2.1 Criterion for the vanishing of $\chi _{\lambda }(\mu )$

Here, we recall a standard partition theoretic criterion that guarantees the vanishing of a character value $\chi _{\lambda }(\mu )$ . Suppose that $\lambda =(\lambda _1,\dots , \lambda _s)$ and $\mu =(\mu _1, \dots , \mu _t)$ are partitions of size n, and let $\{h_{\lambda }(i,j)\}$ be the multiset of hook lengths for $\lambda .$ Thanks to the Murnaghan–Nakayama formula (see, for example, Theorem 2.4.7 of [Reference James and Kerber6]), we have that $\chi _{\lambda }(\mu )=0$ when $\{ \mu _i\}$ is not a subset of $\{h_{\lambda }(i,j)\}$ .

Given a prime $\ell ,$ this immediately gives natural families of vanishing character table entries indexed by pairs of partitions $(\lambda , \mu )$ of n, where $\mu $ has a part that is a multiple of $\ell ,$ and $\lambda $ is an $\ell $ -core partition. To make use of this observation, we recall that a partition $\mu $ is A-regular if none of its parts $\mu _i$ are multiples of $A.$ If $p_{A}(n)$ denotes the number of A-regular partitions of n, then one easily confirms the generating function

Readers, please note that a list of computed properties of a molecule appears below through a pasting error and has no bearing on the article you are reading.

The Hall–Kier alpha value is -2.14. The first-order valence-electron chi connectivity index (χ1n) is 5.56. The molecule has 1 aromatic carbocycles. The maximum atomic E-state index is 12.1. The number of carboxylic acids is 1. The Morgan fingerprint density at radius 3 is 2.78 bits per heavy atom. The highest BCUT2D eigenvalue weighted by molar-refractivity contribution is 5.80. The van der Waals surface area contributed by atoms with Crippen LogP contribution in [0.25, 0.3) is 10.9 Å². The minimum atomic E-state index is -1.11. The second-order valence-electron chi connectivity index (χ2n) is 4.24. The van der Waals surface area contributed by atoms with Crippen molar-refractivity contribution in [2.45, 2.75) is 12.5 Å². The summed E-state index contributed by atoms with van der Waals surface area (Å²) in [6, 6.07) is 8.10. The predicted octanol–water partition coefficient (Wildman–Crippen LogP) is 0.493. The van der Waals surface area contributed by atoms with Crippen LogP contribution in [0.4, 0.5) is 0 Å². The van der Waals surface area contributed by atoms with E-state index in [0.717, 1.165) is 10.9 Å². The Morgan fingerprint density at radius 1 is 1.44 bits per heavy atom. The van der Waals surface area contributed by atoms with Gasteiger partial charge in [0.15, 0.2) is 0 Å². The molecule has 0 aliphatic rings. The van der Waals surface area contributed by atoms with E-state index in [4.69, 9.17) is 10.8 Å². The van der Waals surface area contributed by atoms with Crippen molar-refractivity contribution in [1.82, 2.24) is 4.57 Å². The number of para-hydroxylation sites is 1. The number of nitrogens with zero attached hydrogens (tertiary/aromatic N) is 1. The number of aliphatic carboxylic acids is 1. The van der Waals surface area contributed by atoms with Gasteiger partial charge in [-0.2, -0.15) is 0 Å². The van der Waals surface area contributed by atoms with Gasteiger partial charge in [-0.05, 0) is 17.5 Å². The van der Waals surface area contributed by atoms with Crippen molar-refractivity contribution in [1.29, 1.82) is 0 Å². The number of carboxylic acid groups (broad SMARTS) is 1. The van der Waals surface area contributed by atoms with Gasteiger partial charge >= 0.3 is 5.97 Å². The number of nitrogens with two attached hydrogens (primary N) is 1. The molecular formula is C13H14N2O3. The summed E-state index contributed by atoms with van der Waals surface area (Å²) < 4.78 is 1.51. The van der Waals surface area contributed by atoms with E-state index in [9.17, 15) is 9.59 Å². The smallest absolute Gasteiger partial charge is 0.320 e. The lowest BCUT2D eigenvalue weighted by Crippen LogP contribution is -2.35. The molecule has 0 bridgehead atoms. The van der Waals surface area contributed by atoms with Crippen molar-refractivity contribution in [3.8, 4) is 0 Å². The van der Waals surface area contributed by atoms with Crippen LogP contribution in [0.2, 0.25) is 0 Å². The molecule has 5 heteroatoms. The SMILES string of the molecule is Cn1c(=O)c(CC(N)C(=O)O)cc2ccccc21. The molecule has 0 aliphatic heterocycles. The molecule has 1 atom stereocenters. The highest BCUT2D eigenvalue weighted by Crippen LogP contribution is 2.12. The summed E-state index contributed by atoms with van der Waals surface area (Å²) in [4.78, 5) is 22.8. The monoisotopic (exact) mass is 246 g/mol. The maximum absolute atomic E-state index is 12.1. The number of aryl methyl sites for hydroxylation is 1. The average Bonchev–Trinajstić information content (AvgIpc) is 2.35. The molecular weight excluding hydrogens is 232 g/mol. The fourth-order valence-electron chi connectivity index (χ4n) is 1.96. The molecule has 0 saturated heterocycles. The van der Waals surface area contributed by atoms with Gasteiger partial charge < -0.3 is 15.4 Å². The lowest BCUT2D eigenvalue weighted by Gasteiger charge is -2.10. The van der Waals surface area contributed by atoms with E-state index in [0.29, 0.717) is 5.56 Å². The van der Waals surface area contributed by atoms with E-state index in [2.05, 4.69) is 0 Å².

$$ \begin{align*}\sum_{n=0}^{\infty} p_{A}(n)q^n=\prod_{n=1}^{\infty} \frac{(1-q^{An})}{(1-q^n)}= \prod_{n=1}^{\infty}\left (1+q^n+q^{2n}+\dots+q^{(A-1)n}\right)\!, \end{align*} $$

which shows that $p_{A}(n)$ is also the number of partitions of n where the parts appear at most $A-1$ times. In terms of $p(n), p_{\ell }(n)$ , and $c_{\ell }(n)$ , we have the following lower bounds for $Z(n).$

Lemma 2.1 If $\ell $ is prime, then the following are true.

(1) If $\mu \vdash n$ is not an $\ell $ -regular partition and $\lambda \vdash n$ is an $\ell $ -core partition, then $\chi _{\lambda }(\mu )=0.$

(2) If n is a positive integer, then we have

$$ \begin{align*}Z_{\ell}(n)\geq \left(p(n)-p_{\ell}(n)\right)\cdot c_{\ell}(n). \end{align*} $$

Proof (1) By hypothesis, $\mu $ is not $\ell $ -regular, meaning that it has a part that is a multiple of $\ell .$ As $\lambda $ is an $\ell $ -core, none of its hook lengths are multiples of $\ell .$ Therefore, $\chi _{\lambda }(\mu )=0$ by Murnaghan–Nakayama.

(2) The number of partitions of n that are not $\ell $ -regular is $p(n)-p_{\ell }(n).$ Therefore, (1) gives the conclusion that

$$ \begin{align*}Z_{\ell}(n) {\color{black}\ \geq \ } (p(n)-p_{\ell}(n))c_{\ell}(n). \\[-34pt] \end{align*} $$

2.2 Estimates for some partition functions

Here, we recall asymptotics and lower bounds for the partition functions we require to prove Theorem 1.1 and Corollary 1.4. First, we have the celebrated Hardy–Ramanujan asymptotic for $p(n).$